Rethinking “Content”: The Four Truths

The Four Truths

Founded in 1996 in the aftermath of devastating and destructive apartheid, the South African Truth and Reconciliation Commission set out not only to investigate the causes and crimes of racial prejudice, but to work as a body promoting restorative justice. To do this, they established a framework for understanding truths based on 4 categories:

  1. Forensic Truth — What happened to whom, where, when, and how, and who was involved. In terms of interpretation, this is typically the resource and its factual story. In the past, this has been almost the sole source of our information and content for interpretive products.
  2. Personal (or Narrative) Truth — This is truth of personal recollection and memory—the world as viewed from one perspective. It is the product of personal experience and a selected subset of forensic evidence. In terms of interpretation, these are the lived experiences of the visitors and interpreters themselves elicited to be shared in the moment.
  3. Social Truth — This is a truth constructed from multiple personal narratives interacting with each other—either agreed upon by society as a whole or a subset of society. Oftentimes social truths held by different identity and affinity groups will clash.
  4. Reconciliatory Process — Sometimes also called the “Public Truth,” this is the process of exposing conflicting or disparate Personal and Social Truths to each other and working towards a shared understanding and conclusion from their meanings.

Try It Out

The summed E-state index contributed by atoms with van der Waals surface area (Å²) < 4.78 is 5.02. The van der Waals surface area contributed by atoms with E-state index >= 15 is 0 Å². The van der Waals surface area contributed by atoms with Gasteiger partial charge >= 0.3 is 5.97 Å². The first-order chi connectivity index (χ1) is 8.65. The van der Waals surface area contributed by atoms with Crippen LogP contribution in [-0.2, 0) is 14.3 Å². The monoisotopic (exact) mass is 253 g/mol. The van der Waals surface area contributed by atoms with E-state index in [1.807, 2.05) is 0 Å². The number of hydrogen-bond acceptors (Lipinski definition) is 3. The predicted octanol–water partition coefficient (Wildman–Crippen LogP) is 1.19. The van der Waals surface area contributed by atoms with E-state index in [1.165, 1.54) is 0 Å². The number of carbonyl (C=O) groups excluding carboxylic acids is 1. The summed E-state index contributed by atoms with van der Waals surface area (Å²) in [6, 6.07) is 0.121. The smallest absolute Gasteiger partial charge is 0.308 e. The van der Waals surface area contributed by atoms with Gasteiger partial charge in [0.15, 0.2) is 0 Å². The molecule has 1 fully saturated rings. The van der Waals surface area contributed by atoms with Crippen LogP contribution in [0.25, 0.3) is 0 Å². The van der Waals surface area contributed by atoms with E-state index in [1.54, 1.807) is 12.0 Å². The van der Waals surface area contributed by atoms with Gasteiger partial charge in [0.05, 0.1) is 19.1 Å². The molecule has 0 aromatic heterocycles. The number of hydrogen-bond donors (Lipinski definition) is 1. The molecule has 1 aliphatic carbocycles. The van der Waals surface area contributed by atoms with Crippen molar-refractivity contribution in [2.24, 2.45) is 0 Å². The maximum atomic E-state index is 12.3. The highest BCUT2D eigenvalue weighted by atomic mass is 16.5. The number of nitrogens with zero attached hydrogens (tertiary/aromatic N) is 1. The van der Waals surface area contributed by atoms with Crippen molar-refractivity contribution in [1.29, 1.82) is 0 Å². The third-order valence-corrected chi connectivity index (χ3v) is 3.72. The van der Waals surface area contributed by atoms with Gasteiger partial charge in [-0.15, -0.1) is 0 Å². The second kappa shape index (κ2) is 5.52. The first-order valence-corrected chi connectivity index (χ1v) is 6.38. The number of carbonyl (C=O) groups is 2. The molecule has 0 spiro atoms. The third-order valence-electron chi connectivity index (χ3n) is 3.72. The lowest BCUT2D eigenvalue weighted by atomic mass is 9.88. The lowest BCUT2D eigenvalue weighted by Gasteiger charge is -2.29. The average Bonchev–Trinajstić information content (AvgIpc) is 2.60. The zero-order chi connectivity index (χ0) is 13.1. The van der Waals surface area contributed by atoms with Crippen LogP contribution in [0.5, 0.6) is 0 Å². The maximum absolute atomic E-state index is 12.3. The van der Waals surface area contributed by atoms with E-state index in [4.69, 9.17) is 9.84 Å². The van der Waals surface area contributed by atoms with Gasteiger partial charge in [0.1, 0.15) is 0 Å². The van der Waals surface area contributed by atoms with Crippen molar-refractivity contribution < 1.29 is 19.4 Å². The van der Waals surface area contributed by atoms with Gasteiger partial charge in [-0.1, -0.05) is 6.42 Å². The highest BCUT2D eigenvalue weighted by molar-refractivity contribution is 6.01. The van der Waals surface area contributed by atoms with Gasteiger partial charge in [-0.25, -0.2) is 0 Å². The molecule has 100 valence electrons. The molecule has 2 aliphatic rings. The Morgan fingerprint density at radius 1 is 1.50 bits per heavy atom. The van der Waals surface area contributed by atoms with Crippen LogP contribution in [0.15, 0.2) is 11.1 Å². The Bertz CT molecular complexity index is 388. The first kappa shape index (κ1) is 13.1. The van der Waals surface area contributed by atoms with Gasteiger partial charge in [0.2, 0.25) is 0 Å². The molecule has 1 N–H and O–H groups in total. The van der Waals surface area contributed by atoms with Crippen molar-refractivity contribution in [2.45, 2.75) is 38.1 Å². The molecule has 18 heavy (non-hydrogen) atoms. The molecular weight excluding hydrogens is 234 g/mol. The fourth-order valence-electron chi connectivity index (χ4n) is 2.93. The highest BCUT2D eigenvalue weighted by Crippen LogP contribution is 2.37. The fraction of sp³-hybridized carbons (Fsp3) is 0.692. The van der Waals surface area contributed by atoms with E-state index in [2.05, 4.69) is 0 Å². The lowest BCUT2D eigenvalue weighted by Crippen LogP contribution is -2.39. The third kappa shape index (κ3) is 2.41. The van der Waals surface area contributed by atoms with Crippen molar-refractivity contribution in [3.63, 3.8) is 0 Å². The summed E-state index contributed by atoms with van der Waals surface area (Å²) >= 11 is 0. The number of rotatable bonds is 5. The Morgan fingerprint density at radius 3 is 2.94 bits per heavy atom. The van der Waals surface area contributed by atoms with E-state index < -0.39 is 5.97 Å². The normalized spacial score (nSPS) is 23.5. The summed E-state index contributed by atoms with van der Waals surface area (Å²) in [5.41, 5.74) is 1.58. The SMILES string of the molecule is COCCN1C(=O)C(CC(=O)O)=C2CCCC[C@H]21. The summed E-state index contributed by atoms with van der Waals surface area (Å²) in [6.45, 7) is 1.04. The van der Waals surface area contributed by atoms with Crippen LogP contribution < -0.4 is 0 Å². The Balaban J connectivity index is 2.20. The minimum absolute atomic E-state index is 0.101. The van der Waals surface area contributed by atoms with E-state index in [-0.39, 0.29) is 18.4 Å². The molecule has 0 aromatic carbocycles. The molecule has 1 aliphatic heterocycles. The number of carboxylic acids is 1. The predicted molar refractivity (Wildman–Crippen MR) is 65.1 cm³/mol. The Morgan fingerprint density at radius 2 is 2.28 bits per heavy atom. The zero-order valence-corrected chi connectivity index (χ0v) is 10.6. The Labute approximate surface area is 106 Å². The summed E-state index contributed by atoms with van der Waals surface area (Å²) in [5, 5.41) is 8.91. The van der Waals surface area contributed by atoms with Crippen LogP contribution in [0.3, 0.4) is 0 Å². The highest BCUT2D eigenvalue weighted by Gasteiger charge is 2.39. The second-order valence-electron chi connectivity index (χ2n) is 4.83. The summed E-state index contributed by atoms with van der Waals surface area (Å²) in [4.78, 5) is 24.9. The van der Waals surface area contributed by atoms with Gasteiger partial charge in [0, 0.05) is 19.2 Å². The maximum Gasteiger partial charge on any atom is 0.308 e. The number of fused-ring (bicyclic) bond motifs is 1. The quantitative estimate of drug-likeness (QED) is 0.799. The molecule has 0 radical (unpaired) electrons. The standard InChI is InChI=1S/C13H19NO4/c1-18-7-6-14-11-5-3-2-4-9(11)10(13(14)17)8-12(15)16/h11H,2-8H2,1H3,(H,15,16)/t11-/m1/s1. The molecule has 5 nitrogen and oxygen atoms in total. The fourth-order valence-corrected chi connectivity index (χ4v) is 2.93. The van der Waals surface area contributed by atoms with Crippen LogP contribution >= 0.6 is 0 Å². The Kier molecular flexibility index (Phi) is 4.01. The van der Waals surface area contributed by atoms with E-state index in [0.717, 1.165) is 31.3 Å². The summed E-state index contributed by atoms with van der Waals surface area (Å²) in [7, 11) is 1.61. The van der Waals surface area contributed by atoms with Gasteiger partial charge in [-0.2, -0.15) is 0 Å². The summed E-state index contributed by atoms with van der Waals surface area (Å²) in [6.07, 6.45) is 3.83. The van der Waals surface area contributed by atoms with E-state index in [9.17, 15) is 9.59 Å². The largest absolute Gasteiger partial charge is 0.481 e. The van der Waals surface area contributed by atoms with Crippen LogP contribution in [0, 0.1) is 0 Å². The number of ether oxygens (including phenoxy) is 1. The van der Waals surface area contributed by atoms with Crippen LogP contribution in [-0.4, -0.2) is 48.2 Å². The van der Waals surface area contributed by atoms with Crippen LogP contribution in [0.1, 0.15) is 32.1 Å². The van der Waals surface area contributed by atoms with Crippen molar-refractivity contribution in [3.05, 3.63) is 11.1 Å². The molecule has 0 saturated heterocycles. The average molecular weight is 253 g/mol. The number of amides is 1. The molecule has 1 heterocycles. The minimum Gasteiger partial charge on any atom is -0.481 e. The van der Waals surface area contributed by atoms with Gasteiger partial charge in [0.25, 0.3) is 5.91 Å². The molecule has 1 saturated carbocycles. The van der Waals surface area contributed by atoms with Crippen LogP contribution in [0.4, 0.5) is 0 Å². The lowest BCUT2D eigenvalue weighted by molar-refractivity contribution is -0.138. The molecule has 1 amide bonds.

Download the “Ladder of Truths” worksheet and try categorizing the many truths of your park/site.

Additional Readings

Looking For More on Audience Centered Experiences?

Audience Centered Experience Button - Two Pictogram Visitors talking to a pictogram rangerYou can find much more self-guided learning and all of the materials for making yourself an ACE in the Audience Centered Experience Interpretation workbook.

Interpretive Leadership button - a pictogram ranger leading a group of other rangers higherYou can find links to seasonal lesson plans which support this emerging skill set in the Audience Centered Experience Trainers’ Guide.

Write a Review

  1. I couldn’t use my site to use the activity of the Ladder. I actually couldn’t come up. with something and then I recalled years ago when I was in high school (1966-1968), several of my friends had been to the Ledges ion CVNP. They all returned from their visit telling of having experienced ghosts. At that time, I was a chicken and afraid of many things. I couldn’t side with red or no as to there being spirits haunting the Ledges. I went along with it and thought to myself that I would never go there , much less at night time. So having covered the Forensic truth and the Personal truth, I believe that the social truth would have to go along with the majority of visitors to the site who agree that they heard or saw or experienced in some way the ghosts would mean that they must exist. Moving up to Reconciliatory Process, I think it would be something that each visitor would have to make up their own minds as to the existence of spirits in the Ledges.

  2. I really liked the idea of the 4 truths, the factual information combined with the stories of people’s lives. The ladder was hard for me, as I don’t feel I have enough background information about CVSR to actually tell an engaging story of the trains origins. I see research ahead of me!

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  4. An interesting textbook in graduate school was The Social Construction of Reality. The title says it all. Most folks think everyone sees things the way they do. We need to understand their perceptions better to present meaningful programs

  5. I really enjoyed learning about the 4 truths and reconciliation process! It was thought provoking and it really surprises me that this isn’t a more commonly talked about or taught thing. The speech was given in 2007 and yet it remains and has even become more relevant as time passes.


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